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A Different Take on UVa’s Madison House

By Ryan Orr

Ryan is a third-year Biology and Global Public Health major and Bioethics. He currently serves as President of the Bioethics Society at UVa, Student Representative for the UVa College of Art & Sciences College Foundation, Program Director for Madison House Medical Services, and Peer Mentor for PALS (Peers are Listening) on Grounds. In addition, Ryan is actively involved in clinical research through the UVa Department of Infectious Diseases and International Health. His research is heavily focused on the clinical significance of antibiotic resistant organisms.

Madison House has long remained the cornerstone of student volunteering at the University of Virginia. Over 3000 UVa students currently commit to over 20 community volunteer programs. Weekly volunteering commitments bring UVa students into the many neighborhoods of Charlottesville, Virginia and directly serves thousands of local residents. From food banks to hospice centers, students are able to escape the “bubble” of University Grounds and become exposed to some of the harsh realities of most Americans (e.g., inadequate food security, social isolation in the most dire of times).


Madison House can undoubtedly be one of the most quintessential experiences a student can have during their college career. With students filling the ranks of leadership for each volunteer program, the organization provides excellent opportunities for prolonged engagement at a higher level.  

I’ve been a hospice volunteer since February 2016 and, this fall, I had the privilege of introducing the New Century Hospice Volunteer Program to Madison House as the PD (Program Director)- a Madison House elected student leader who manages a group of volunteers for a given year or semester while serving as the liaison between the community partner and Madison House infrastructure. Being a Program Director for Madison House places a fair amount of responsibility on an individual, especially after training and recruitment. A seemingly straightforward job of volunteer management and thorough communication is an excellent example of capitalizing on the rich, young enthusiasm found on college campuses.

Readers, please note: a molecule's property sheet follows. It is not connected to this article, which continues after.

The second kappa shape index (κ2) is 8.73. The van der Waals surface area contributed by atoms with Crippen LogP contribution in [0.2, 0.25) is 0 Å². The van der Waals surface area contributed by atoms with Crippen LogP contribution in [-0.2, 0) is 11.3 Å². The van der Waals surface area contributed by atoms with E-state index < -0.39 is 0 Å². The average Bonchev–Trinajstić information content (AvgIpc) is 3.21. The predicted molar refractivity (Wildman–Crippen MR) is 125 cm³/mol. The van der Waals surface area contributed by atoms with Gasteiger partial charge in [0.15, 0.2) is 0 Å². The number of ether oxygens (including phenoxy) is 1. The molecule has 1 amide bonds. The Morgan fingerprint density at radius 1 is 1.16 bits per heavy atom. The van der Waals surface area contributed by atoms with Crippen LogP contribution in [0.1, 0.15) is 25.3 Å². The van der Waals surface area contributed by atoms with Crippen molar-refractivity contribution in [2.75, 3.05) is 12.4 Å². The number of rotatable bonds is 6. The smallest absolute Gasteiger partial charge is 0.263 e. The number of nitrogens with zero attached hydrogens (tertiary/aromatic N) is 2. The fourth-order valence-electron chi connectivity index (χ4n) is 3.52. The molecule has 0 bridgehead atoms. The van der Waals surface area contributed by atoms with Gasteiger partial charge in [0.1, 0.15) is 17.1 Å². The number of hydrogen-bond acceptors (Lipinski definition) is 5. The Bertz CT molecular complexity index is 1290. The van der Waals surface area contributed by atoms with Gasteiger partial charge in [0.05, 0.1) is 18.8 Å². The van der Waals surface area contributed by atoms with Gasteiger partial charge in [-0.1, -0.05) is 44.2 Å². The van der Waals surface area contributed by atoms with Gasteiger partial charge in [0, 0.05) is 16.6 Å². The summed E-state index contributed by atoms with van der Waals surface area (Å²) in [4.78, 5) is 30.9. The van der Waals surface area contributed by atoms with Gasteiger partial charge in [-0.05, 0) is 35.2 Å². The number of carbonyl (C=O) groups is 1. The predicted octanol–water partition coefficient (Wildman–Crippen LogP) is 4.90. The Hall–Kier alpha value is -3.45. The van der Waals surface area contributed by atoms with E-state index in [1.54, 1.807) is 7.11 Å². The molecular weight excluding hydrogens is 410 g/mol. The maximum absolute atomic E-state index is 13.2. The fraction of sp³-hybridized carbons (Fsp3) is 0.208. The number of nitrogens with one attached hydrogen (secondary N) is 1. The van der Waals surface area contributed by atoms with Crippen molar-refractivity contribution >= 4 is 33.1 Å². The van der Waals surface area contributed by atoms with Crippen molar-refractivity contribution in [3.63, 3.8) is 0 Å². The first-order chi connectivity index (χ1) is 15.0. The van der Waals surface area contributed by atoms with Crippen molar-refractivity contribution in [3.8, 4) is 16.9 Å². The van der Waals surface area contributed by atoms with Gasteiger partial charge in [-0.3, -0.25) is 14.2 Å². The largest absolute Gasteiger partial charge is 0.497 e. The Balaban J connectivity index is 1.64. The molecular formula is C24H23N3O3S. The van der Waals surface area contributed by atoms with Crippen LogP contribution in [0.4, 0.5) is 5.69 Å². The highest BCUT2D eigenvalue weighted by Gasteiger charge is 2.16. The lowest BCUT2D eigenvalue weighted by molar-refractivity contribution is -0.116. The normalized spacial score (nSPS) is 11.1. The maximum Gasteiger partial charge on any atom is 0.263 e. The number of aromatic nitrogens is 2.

These qualities associated with being a PD, while notable for many reasons, are not necessarily the reason why students dedicate and sacrifice their time for their program. While going through the process of training, however, I was a bit surprised to find that Madison House, itself, seemed to advocate for just that: the importance of self-promotion in the work of a Program Director. During the annual Madison House Fall Summit, in which all Program Directors are mandated to attend for training and orientation, Madison House facilitated a presentation on volunteer “recruitment and registration as well as program vision and mission, goals, and professional development.”


That last point of professional development was managed by the University of Virginia’s Career Center. While a necessary and excellent resource for any student seeking professional guidance, finding them at this event was both morally and ethically troubling. Of the 90 minutes spent at the Summit, approximately 35 minutes were spent listening to the Career Center presentation. That’s roughly 39% of the time for a supposed volunteer training session. Because this session served as my, and many others’, first impression of how Madison House operated, I strongly believe that this was the time for Madison House to be pushing a morally correct mentality. Volunteering is an altruistic and self-sacrificing aspect of society. It was undoubtedly evident at this point that even if a PD had not thought about his or her work in a self-promotional spotlight, they now would. Motivations for volunteering should be selfless. Professional development can wait for another day.


My work in hospice is not something I seek, or even try, to extract professional benefit from. My motivations for pursuing such work are deeply personal, not unlike those of my program’s volunteers. Hearing my volunteering organization, an organization that I will serve for over the next year, highlight this kind of material in such a significant manner raises strong personal and professional concerns with Madison House’s vision. The tone an organization chooses to set, especially at a university, can have far reaching and broad implications. As current student volunteers move on past graduation and enter the workforce, whether it be with a local non-profit, government agency, international aid organization, etc, how they’re taught to think now sets the stage for future decisions.


A student is a university’s export to the world. Forever symbolizing the attitudes and values established during their time on Grounds, do we hope to see these rich minds as an asset or a liability? Even the slightest endorsement of questionable character can tip the scale.

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